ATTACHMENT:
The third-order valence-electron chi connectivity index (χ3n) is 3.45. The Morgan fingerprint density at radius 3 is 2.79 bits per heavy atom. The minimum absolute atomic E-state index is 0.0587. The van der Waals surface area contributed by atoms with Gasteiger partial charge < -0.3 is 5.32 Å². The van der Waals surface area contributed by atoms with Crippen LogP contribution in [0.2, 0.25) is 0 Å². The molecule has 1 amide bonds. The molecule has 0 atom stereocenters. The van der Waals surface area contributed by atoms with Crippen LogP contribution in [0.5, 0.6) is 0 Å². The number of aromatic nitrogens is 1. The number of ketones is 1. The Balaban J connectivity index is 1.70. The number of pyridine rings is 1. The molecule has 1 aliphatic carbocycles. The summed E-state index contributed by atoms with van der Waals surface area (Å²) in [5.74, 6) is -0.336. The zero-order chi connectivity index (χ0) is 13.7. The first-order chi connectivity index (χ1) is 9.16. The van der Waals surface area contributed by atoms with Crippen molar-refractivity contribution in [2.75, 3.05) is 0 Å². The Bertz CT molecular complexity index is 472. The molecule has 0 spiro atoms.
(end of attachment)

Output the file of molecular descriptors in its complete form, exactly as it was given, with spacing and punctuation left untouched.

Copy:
The third-order valence-electron chi connectivity index (χ3n) is 3.45. The Morgan fingerprint density at radius 3 is 2.79 bits per heavy atom. The minimum absolute atomic E-state index is 0.0587. The van der Waals surface area contributed by atoms with Gasteiger partial charge < -0.3 is 5.32 Å². The van der Waals surface area contributed by atoms with Crippen LogP contribution in [0.2, 0.25) is 0 Å². The molecule has 1 amide bonds. The molecule has 0 atom stereocenters. The van der Waals surface area contributed by atoms with Crippen LogP contribution in [0.5, 0.6) is 0 Å². The number of aromatic nitrogens is 1. The number of ketones is 1. The Balaban J connectivity index is 1.70. The number of pyridine rings is 1. The molecule has 1 aliphatic carbocycles. The summed E-state index contributed by atoms with van der Waals surface area (Å²) in [5.74, 6) is -0.336. The zero-order chi connectivity index (χ0) is 13.7. The first-order chi connectivity index (χ1) is 9.16. The van der Waals surface area contributed by atoms with Crippen molar-refractivity contribution in [2.75, 3.05) is 0 Å². The Bertz CT molecular complexity index is 472. The molecule has 0 spiro atoms.